“Sir, my concern is not whether God is on our side; the greatest concern is to be on God’s side, for God is always right.” Abraham Lincoln was hesitant to claim divine righteousness for his cause, but that humility is tougher to find among the World War II allies in 1962’s The Longest Day.
Sure, when weather didn’t cooperate for the D-Day Invasion, Lt. Col. Benjamin Vandervoort (played by John Wayne) said, “Sometimes I wonder whose side God’s on,” but you can tell he doesn’t really doubt that God opposes the Nazis.
The Brits are sure they’re fighting for God, King, and Country, and the Americans the same (minus the king). When Brig. General James Gavin (Robert Ryan) sends out his troops he tells them, “When you get to Normandy, you will have only one friend -- God.”
The Longest Day is the true story of the Normandy invasion, with a screenplay by Cornelius Ryan based on his nonfiction book of the same name. His book reports on the story from a wide range of sources, including General Dwight Eisenhower and his command staff, paratroopers, members of the French Resistance, and even those on the German side.
But it’s Mitchum who plays Brig. General Norman Cota, the soldier who makes a climatic breakthrough off the beach up to the mainland. Mitchum is one of the three stars (with John Wayne and Henry Fonda) featured in many of the advertising posters. Even as a star, though, Mitchum has only about fifteen minutes of screen time in the three hour film.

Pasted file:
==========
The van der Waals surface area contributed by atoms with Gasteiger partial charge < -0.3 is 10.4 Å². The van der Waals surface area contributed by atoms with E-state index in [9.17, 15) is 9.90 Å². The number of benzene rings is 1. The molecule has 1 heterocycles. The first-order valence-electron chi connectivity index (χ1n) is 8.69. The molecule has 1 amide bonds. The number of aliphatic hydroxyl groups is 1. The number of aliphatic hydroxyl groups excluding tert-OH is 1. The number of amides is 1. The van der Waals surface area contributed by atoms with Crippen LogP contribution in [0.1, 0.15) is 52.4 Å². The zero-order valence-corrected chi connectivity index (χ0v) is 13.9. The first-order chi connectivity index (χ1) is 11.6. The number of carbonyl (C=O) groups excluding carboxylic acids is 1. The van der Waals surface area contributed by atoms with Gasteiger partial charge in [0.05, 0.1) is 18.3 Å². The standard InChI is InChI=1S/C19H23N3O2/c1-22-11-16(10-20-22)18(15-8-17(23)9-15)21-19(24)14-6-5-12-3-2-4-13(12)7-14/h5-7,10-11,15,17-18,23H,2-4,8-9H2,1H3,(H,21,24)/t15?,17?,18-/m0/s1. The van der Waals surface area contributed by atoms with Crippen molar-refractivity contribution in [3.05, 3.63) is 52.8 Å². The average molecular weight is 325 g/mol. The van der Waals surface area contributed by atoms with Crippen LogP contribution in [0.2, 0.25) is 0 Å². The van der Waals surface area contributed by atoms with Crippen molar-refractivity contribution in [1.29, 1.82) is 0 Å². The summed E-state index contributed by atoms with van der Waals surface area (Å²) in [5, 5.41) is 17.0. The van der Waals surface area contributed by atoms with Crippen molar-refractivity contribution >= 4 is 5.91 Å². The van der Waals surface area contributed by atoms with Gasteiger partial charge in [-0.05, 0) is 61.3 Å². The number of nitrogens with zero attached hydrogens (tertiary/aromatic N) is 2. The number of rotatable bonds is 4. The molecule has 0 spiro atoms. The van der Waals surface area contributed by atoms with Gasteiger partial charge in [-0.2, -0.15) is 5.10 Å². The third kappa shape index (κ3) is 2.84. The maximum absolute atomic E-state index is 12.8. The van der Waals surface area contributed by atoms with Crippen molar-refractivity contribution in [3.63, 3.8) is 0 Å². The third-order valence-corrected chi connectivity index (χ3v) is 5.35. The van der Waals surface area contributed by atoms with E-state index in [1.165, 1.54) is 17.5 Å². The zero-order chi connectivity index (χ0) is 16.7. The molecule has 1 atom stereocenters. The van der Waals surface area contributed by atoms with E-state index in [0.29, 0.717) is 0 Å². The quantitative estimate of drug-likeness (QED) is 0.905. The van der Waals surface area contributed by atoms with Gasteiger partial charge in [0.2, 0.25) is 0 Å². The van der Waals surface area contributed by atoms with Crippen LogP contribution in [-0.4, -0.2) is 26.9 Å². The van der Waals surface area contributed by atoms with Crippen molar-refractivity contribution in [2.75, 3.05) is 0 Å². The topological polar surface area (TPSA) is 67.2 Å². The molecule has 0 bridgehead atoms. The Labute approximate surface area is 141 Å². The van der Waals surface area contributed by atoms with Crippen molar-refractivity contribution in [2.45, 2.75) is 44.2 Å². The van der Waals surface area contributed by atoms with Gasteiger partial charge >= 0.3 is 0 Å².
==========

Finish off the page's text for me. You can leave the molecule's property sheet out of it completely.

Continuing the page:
Clergy have even less screen time, playing little cameos from one minute to, at the most, five minutes, but there’s enough of interest for us here at Movie Churches.
Jean-Louis Barrault), a French priest in the city of Sainte-Mere-Eglise, occupied by the Germans. He’s a fictional character who, I assume, Ryan intended to represent real clergy in occupied France.
In a true story (I remember it from the book), one of the paratroopers landed on the church, his parachute caught on the bell tower. He remained there for hours, the ringing of the bells rendering him deaf for days.
The clergyman responded, “I’m sorry, son, I’m lost.”
The soldier said, “Who isn’t? Come with me.” I was impressed by clergy who were willing to be lost and in grave danger to be with the troops.
Another paratrooping clergyman (John Gregson) landed in a stream, losing his communion set (a box with consecrated wine and bread) in the water. He searched for it frantically. The soldier who helped him find it shouted, “Glory be!”
The clergyman replied, “Son, let’s go about God’s work.”
Sainte-Mere-Eglise as battle raged. When they got to a building where the Allied wounded were, an officer asked them what they were doing.
“I am Mother Teresa, Mother Superior of our convent. All of the sisters are qualified nurses.”
The officer replied, rather redundantly, “But this is a battle!” The nuns seemed to be quite aware of this fact and set to work.
Among the cast of thousands, God’s workers stand out in the film, earning the Church in the film Movie Church’s highest rating of Four Steeples.
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